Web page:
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In the midst of the Cold War in 1951, the Robert Marshall Civil Liberties Trust tried to help set up a leadership organization of Mexican American civil rights activists. Though keen to galvanize “Spanish Americans” into an organization akin to the NAACP, the Marshall Trust’s vision of civil rights activism differed from those at the grass roots.

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At those grass roots in the American West, there was a history of “class and political conflict between Latino communities and the state over the previous century,” writes scholar Genevieve G. Carpio. This history put activists somewhat at odds with their top-down, New York City-based funders.

Carpio details the resulting “philanthropic paternalism,” arguing that

unequal power relations undermined philanthropists’ efforts to advance social equity. Although seeking common objectives, well-meaning philanthropists dismissed Latino histories of collective action and adopted racialized assumptions that supposed white liberals held superior organizing strategies.

The Marshall Trust was one of the few philanthropic funders of Mexican American civil rights struggles in the 1940s and 1950s. The Ford Foundation’s Fund for the Republic, which became the most notable source of foundation funding for civil rights after 1952, didn’t committee to Mexican American causes until the mid-1960s.

Contextually, the Cold War climate meant that all funders of democracy-expansion worked cautiously, in fear that they be labeled as communists or communist sympathizers themselves, or, perhaps worst of all, communist dupes. Even the ACLU trimmed its sails under the McCarthyite assault on democracy. ACLU founder Roger Baldwin was one of the Marshall Trust’s trustees.

At the same time,“high-profile cases of racial discrimination against Mexican American youth exacerbated Cold War tensions,” particularly in Central and South America, where the US was trying to win hearts and minds. Soviet propaganda about American civil rights hypocrisies hit home hard, pushing both the US government and private foundations to action. The Marshall Trust, set up by the will of the noted conservationist and “self-identified socialist” Bob Marshall, decided to adopt “the equity of Latinos/as as a central part of its mission” in 1947.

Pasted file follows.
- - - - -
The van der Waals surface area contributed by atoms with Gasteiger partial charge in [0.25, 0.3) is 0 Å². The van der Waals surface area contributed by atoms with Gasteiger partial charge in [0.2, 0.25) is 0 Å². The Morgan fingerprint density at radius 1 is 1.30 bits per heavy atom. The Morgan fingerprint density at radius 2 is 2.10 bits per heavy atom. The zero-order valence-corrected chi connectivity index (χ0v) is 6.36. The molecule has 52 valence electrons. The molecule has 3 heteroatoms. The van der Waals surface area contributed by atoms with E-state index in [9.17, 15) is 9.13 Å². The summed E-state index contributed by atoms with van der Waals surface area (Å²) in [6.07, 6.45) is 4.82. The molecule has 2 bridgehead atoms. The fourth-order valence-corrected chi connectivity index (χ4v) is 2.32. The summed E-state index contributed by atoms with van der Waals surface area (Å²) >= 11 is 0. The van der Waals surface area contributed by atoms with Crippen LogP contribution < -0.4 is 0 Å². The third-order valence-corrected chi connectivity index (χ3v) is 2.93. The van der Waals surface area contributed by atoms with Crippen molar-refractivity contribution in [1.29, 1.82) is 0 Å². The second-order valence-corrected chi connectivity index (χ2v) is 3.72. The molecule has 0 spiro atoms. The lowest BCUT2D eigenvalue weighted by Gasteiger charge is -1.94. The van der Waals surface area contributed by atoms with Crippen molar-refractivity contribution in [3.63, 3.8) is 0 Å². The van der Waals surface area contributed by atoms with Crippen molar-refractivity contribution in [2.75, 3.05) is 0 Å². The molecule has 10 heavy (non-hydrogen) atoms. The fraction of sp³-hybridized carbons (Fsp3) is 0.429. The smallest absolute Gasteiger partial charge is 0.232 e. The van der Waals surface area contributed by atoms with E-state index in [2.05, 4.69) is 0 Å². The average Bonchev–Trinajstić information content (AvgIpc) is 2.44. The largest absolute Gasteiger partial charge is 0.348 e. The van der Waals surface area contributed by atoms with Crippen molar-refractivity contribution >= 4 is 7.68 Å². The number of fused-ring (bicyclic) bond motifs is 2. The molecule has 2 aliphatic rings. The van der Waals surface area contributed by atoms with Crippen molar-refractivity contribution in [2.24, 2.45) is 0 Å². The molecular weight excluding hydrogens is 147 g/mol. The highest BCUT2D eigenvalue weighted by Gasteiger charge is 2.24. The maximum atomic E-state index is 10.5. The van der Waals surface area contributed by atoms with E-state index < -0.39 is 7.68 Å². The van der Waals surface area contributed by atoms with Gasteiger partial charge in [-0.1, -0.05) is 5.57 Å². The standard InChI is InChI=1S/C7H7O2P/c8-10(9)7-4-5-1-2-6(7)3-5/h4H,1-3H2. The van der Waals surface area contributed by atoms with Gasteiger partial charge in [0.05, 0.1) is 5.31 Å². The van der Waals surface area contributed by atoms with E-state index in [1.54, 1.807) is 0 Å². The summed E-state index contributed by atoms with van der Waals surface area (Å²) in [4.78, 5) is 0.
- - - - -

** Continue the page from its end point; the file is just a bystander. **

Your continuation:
“Even if well intentioned in its commitment, the Marshall Trust neither systematically informed itself of Latinos’ organizing history nor recognized the racial privilege at play,” writes Carpio. The distance between the New York City-based foundation and the Western locations of the organizations funded wasn’t just geographic. The check-signers “favored legal activism over labor or political orientated collective action.” They privileged centralized leadership over decentralized activism.

Among other organizations, the Trust funded the Alianza Hispano-Americana (AHA), the Community Service Organization (CSO), and the Texas Civil Rights Fund. In 1951, it helped found the American Council of Spanish-Speaking People (ACSSP). But the “Trust’s focus on Mexican Americans strategically postponed a broader Latino civil rights movement,” meaning the ACSSP didn’t really live up to it name by including Cubans, Puerto Ricans, and other Spanish-speakers. ACSSP didn’t last the decade, petering out by 1958.

Carpio stresses that the “while the Trust may have failed to sustain an organization dedicated to the cause of of Latino civil liberties” it was nevertheless a vital funder and catalyst to the cause during a time chillingly “hostile to collective action.” “Many of the most-recognized leaders in Mexican American activism” were funded by the Trust, as were several of era’s landmark anti-discrimination court cases.

But when the the Trust found “their own efforts were unsuccessful” they concluded that “Mexican Americans were unable to promote their own self-interest.”

“Debates between trustees and activists,” writes Carpio, “reveal the strengths and limits of philanthropic support within leftist movements.”

With philanthropic funding arguably even more powerful today, conflicts between funders and the funded aren’t just of historical interest.

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Western Historical Quarterly, Vol. 47, No. 3 (Autumn 2016), pp. 303–323
Oxford University Press